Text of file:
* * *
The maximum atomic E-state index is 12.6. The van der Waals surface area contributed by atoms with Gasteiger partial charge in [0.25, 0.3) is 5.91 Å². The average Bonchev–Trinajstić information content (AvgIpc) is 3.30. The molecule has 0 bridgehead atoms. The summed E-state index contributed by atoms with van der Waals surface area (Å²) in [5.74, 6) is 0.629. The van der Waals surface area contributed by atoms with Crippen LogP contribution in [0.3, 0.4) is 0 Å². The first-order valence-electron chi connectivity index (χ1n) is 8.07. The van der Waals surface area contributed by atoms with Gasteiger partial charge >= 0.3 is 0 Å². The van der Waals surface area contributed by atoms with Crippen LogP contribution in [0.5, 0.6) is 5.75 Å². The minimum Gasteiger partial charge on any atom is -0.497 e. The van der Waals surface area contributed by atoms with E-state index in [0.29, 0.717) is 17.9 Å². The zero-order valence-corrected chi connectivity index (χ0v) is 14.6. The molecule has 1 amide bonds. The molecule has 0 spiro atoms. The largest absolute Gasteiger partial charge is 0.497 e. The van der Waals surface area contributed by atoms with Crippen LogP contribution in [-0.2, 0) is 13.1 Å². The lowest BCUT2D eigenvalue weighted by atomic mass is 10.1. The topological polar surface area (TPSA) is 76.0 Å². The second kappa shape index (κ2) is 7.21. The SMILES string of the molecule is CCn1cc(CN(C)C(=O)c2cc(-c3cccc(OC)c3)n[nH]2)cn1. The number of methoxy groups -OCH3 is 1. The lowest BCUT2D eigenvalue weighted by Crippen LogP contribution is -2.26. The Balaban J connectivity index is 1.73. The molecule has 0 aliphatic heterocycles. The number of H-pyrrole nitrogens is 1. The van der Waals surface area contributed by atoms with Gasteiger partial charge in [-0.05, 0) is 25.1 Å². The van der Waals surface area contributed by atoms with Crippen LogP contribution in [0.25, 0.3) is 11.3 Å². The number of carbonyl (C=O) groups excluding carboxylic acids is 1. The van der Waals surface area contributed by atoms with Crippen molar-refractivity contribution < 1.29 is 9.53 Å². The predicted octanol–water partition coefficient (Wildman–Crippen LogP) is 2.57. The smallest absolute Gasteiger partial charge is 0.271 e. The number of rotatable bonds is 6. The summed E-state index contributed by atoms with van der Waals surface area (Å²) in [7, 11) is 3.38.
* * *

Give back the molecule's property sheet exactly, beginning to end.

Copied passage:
The maximum atomic E-state index is 12.6. The van der Waals surface area contributed by atoms with Gasteiger partial charge in [0.25, 0.3) is 5.91 Å². The average Bonchev–Trinajstić information content (AvgIpc) is 3.30. The molecule has 0 bridgehead atoms. The summed E-state index contributed by atoms with van der Waals surface area (Å²) in [5.74, 6) is 0.629. The van der Waals surface area contributed by atoms with Crippen LogP contribution in [0.3, 0.4) is 0 Å². The first-order valence-electron chi connectivity index (χ1n) is 8.07. The van der Waals surface area contributed by atoms with Gasteiger partial charge >= 0.3 is 0 Å². The van der Waals surface area contributed by atoms with Crippen LogP contribution in [0.5, 0.6) is 5.75 Å². The minimum Gasteiger partial charge on any atom is -0.497 e. The van der Waals surface area contributed by atoms with E-state index in [0.29, 0.717) is 17.9 Å². The zero-order valence-corrected chi connectivity index (χ0v) is 14.6. The molecule has 1 amide bonds. The molecule has 0 spiro atoms. The largest absolute Gasteiger partial charge is 0.497 e. The van der Waals surface area contributed by atoms with Crippen LogP contribution in [-0.2, 0) is 13.1 Å². The lowest BCUT2D eigenvalue weighted by atomic mass is 10.1. The topological polar surface area (TPSA) is 76.0 Å². The second kappa shape index (κ2) is 7.21. The SMILES string of the molecule is CCn1cc(CN(C)C(=O)c2cc(-c3cccc(OC)c3)n[nH]2)cn1. The number of methoxy groups -OCH3 is 1. The lowest BCUT2D eigenvalue weighted by Crippen LogP contribution is -2.26. The Balaban J connectivity index is 1.73. The molecule has 0 aliphatic heterocycles. The number of H-pyrrole nitrogens is 1. The van der Waals surface area contributed by atoms with Gasteiger partial charge in [-0.05, 0) is 25.1 Å². The van der Waals surface area contributed by atoms with Crippen LogP contribution in [0.25, 0.3) is 11.3 Å². The number of carbonyl (C=O) groups excluding carboxylic acids is 1. The van der Waals surface area contributed by atoms with Crippen molar-refractivity contribution < 1.29 is 9.53 Å². The predicted octanol–water partition coefficient (Wildman–Crippen LogP) is 2.57. The smallest absolute Gasteiger partial charge is 0.271 e. The number of rotatable bonds is 6. The summed E-state index contributed by atoms with van der Waals surface area (Å²) in [7, 11) is 3.38.